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The following account of the battle of Big Bethel was given by a Confederate soldier, who participated in the defence: “An engagement lasting four hours took place yesterday, June 10, between five regiments of the troops from Old Point, and 1100 Confederate troops, consisting of Virginians and North Carolinians under Gen. Magruder, at Bethel Church, York County. Before telling you of the battle, I will give you some circumstances preceding it. About two weeks ago, a party of three hundred Yankees came up from Hampton, and occupied Bethel Church, which position they held a day or two, and then retired, leaving written on the walls of the church several inscriptions, such as ’Death to the Traitors.’ ’Down with the Rebels,’ &c. To nearly all these the names of the writers were defiantly signed, and all of the penmen signed themselves as from New York, except one, who was from Boston, Mass. U. S. To these excursions into the interior, of which this was the boldest, Gen. Magruder determined to put a stop, and accordingly filled the place, after the Yankees left, with a few companies of his own troops. In addition to this, he determined to carry the war into the enemy’s country, and on Wednesday last, Stanard’s battery of the Howitzer Battalion was ordered down to the church, where it was soon joined by a portion of Brown’s battery of the same corps. The North Carolina regiment, under Col. Hill, was also there, making in all about 1100 men, and seven howitzer guns. On Saturday last the first excursion of considerable importance was made. A detachment of 200 infantry and a howitzer gun under Major Randolph, and one of 70 infantry and another howitzer under Major Lane, of the North Carolina regiment, started different routes to cut off a party which had left Hampton. The party was seen and fired at by Major Randolph’s detachment, but made such fast time that they escaped. The troops under Major Lane passed within sight of Hampton, and as they turned up the road to return to Bethel, encountered the Yankees, numbering about 90, who were intrenched behind a fence in the field, protected by a high bank. Our advance guard fired on them, and in another moment the North Carolinians were dashing over the fence in regular French (not New York) Zouave style, firing at them in real squirrel-hunting style. The Yankees fled for their lives after firing for about three minutes without effect, leaving behind them three dead and a prisoner. The fellow was a stout, ugly fellow, from Troy, N. Y. He said he had nothing against the South, but somebody must be soldiers, and he thought he had as well enlist. None of our men were hurt. This bold excursion, under the very guns of the enemy, determined the authorities at Old Point to put a stop to it, and clear us out from Bethel. This determination was conveyed to us from persons who came from the neighborhood of the enemy. On Monday morning, 600 infantry and two guns, under Gen. Magruder, left the camp and proceeded towards Hampton, but after advancing a mile or two, received information that the Yankees were coming in large force. We then retired, and after reaching camp the guns were placed in battery, and the infantry took their places behind their breastwork. Everybody was cool, and all were anxious to give the invaders a good reception. About nine o’clock, the glittering bayonets of the enemy appeared on the hill opposite, and above them waved the Star-spangled Banner. The moment the head of the column advanced far enough to show one or two companies, the Parrott gun of the Howitzer-Battery opened on them, throwing a shell right into their midst. Their ranks broke in confusion, and the column, or as much of it as we could see, retreated behind two small farm-houses. From their position a fire was opened on us, which was replied to by our battery, which commanded the route of their approach. Our firing was excellent, and the shells scattered in all directions when they burst. They could hardly approach the guns which they were firing for the shells which came from our battery. Within our encampment fell a perfect hail-storm of canister-shot, bullets, and balls. Remarkable to say, not one of our men was killed inside of our encampment. Several horses were slain by the shells and bullets. Finding that bombardment would not answer, the enemy, about eleven o’clock, tried to carry the position by assault, but met a terrible repulse at the hands of the infantry as he tried to scale the breastworks. The men disregarded sometimes the defences erected for them, and, leaping on the embankment, stood and fired at the Yankees, cutting them down as they came up. One company of the New York 7th Regiment, under Capt. Winthrop, attempted to take the redoubt on the left. The marsh they crossed was strewn with their bodies. Their Captain, a fine-looking man, reached the fence, and, leaping on a log, waved his sword, crying, ’Come on, boys; one charge, and the day is ours!’ The words were his last, for a Carolina rifle ended his life the next moment, and his men fled in terror back. At the redobt on the right, a company of about 300 New York Zouaves charged one of our guns, but could not stand the fire of the infantry, and retreated precipitately. During these charges the main body of the enemy on the hill were attempting to concentrate for a general assault, but the shells from the Howitzer Battery prevented them. As one regiment would give up the effort, another would be marched to the position, but with no better success, for a shell would scatter them like chaff. The men did not seem able to stand fire at all. About one o’clock their guns were silenced, and a few moments after, their infantry retreated precipitately down the road to Hampton. Our cavalry, numbering three companies, went in pursuit, and harassed them down to the edge of Hampton. As they retreated many of the wounded fell along the road and died, and the whole road to Hampton was strewn with haversacks, overcoats, canteens, muskets, &c., which the men had thrown off in their retreat. After the battle, I visited the position they held. The houses behind which they had been hid had been burned by our troops. Around the yard were the dead bodies of the men who had been killed by our cannon, mangled in the most frightful manner by the shells. The uniforms on the bodies were very different, and many of them are like those of the Virginia soldiery. A little farther on we came to the point to which they had carried some of their wounded, who had since died. The gay-looking uniforms of the New York Zouaves contrasted greatly with the pale, fixed faces of their dead owners. Going to the swamp, through which they attempted to pass to assault our lines, presented another bloody scene. Bodies dotted the black morass from one end to the other. I saw one boyish, delicate-looking fellow lying on the mud, with a bullet-hole through his breast. One hand was pressed on the wound, from which his life-blood had poured, and the other was clinched in the grass that grew near him. Lying on the ground was a Testament which had fallen from his pocket, dabbled with blood. On opening the cover, I found the printed inscription: ’Presented to the Defenders of their Country by the New York Bible Society.’ A United States flag was also stamped on the title-page. Among the haversacks picked up along the route were many letters from the Northern States, asking if they liked the Southern farms, and if the Southern barbarians had been whipped out yet. The force of the enemy brought against us was 4000, according to the statement of the six prisoners we took. Ours was 1100. Their loss in killed and wounded must be nearly 200. Our loss is one killed and three wounded. The fatal case was that of a North Carolinian who volunteered to fire one of the houses behind which they were stationed. He started from the breastwork to accomplish it, but was shot in the head. The wounded are Harry Shook, of Richmond, of Brown’s battery, shot in the wrist; John Werth, of Richmond, of the same battery, shot in the leg, and Lieut. Hudnall, of the same battery, shot in the foot. None of the wounds are serious. The Louisiana regiment arrived about one hour after the fight was over.”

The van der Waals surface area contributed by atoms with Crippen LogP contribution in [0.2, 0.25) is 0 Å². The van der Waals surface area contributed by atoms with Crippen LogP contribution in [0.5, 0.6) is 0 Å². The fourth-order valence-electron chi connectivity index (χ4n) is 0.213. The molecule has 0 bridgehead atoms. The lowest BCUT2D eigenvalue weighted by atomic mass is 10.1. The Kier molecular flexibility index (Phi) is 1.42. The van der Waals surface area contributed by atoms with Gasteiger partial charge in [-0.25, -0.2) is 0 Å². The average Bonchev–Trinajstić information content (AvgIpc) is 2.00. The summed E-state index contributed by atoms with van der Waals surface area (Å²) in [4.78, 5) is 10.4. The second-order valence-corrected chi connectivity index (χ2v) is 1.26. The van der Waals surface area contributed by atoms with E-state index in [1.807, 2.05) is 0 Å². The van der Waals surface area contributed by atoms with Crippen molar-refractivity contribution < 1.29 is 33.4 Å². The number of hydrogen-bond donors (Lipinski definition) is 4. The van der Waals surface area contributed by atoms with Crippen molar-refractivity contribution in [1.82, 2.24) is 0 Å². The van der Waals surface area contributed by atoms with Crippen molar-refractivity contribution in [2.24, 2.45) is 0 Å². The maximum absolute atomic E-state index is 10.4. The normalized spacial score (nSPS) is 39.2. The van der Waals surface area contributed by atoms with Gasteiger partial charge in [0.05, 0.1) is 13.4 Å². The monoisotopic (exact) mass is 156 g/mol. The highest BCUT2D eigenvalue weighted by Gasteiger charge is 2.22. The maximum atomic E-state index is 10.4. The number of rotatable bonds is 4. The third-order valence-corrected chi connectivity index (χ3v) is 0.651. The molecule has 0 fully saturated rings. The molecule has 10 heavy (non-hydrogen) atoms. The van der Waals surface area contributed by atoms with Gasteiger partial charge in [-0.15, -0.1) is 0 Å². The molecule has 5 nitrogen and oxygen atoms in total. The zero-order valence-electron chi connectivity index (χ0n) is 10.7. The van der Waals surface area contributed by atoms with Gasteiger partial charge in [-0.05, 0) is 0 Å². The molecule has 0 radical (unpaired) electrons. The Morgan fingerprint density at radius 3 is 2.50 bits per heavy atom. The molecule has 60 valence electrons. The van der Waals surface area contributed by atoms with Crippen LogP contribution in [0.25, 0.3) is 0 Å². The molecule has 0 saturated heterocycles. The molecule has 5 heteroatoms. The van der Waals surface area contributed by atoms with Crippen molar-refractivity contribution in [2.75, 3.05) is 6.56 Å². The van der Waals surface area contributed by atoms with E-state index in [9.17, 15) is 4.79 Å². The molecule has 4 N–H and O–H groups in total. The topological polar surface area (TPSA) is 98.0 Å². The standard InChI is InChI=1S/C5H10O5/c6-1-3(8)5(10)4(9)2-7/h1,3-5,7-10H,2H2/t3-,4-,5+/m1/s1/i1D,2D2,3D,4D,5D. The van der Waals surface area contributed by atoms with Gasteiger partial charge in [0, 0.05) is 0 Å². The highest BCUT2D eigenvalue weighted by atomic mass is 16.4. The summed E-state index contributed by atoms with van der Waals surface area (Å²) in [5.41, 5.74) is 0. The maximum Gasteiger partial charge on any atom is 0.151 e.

Originally posted 2008-06-07 19:29:09.